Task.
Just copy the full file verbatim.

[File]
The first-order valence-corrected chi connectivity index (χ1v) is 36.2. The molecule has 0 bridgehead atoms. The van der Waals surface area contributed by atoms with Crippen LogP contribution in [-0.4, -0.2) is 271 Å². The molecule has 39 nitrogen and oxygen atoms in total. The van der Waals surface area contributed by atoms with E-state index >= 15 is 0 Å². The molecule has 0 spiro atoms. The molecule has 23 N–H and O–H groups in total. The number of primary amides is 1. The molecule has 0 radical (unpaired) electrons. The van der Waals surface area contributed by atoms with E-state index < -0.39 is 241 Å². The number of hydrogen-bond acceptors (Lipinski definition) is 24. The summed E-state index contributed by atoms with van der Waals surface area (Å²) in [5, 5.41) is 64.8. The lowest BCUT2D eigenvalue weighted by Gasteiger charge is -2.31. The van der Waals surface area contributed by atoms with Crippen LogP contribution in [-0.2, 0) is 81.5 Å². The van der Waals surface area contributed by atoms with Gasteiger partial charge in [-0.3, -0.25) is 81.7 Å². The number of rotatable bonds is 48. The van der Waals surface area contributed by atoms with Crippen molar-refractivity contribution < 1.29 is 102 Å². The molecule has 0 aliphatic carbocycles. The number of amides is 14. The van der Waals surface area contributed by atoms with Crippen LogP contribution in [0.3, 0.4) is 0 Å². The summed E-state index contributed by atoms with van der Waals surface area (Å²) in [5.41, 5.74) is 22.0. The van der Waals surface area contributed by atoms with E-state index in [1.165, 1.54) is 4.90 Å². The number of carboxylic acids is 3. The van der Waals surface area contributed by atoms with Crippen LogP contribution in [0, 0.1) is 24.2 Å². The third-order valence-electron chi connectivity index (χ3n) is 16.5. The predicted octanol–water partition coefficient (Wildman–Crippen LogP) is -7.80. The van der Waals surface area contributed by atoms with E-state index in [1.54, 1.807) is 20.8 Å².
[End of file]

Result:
The first-order valence-corrected chi connectivity index (χ1v) is 36.2. The molecule has 0 bridgehead atoms. The van der Waals surface area contributed by atoms with Crippen LogP contribution in [-0.4, -0.2) is 271 Å². The molecule has 39 nitrogen and oxygen atoms in total. The van der Waals surface area contributed by atoms with E-state index >= 15 is 0 Å². The molecule has 0 spiro atoms. The molecule has 23 N–H and O–H groups in total. The number of primary amides is 1. The molecule has 0 radical (unpaired) electrons. The van der Waals surface area contributed by atoms with E-state index < -0.39 is 241 Å². The number of hydrogen-bond acceptors (Lipinski definition) is 24. The summed E-state index contributed by atoms with van der Waals surface area (Å²) in [5, 5.41) is 64.8. The lowest BCUT2D eigenvalue weighted by Gasteiger charge is -2.31. The van der Waals surface area contributed by atoms with Crippen LogP contribution in [-0.2, 0) is 81.5 Å². The van der Waals surface area contributed by atoms with Gasteiger partial charge in [-0.3, -0.25) is 81.7 Å². The number of rotatable bonds is 48. The van der Waals surface area contributed by atoms with Crippen molar-refractivity contribution < 1.29 is 102 Å². The molecule has 0 aliphatic carbocycles. The number of amides is 14. The van der Waals surface area contributed by atoms with Crippen LogP contribution in [0.3, 0.4) is 0 Å². The summed E-state index contributed by atoms with van der Waals surface area (Å²) in [5.41, 5.74) is 22.0. The van der Waals surface area contributed by atoms with E-state index in [1.165, 1.54) is 4.90 Å². The number of carboxylic acids is 3. The van der Waals surface area contributed by atoms with Crippen LogP contribution in [0, 0.1) is 24.2 Å². The third-order valence-electron chi connectivity index (χ3n) is 16.5. The predicted octanol–water partition coefficient (Wildman–Crippen LogP) is -7.80. The van der Waals surface area contributed by atoms with E-state index in [1.54, 1.807) is 20.8 Å².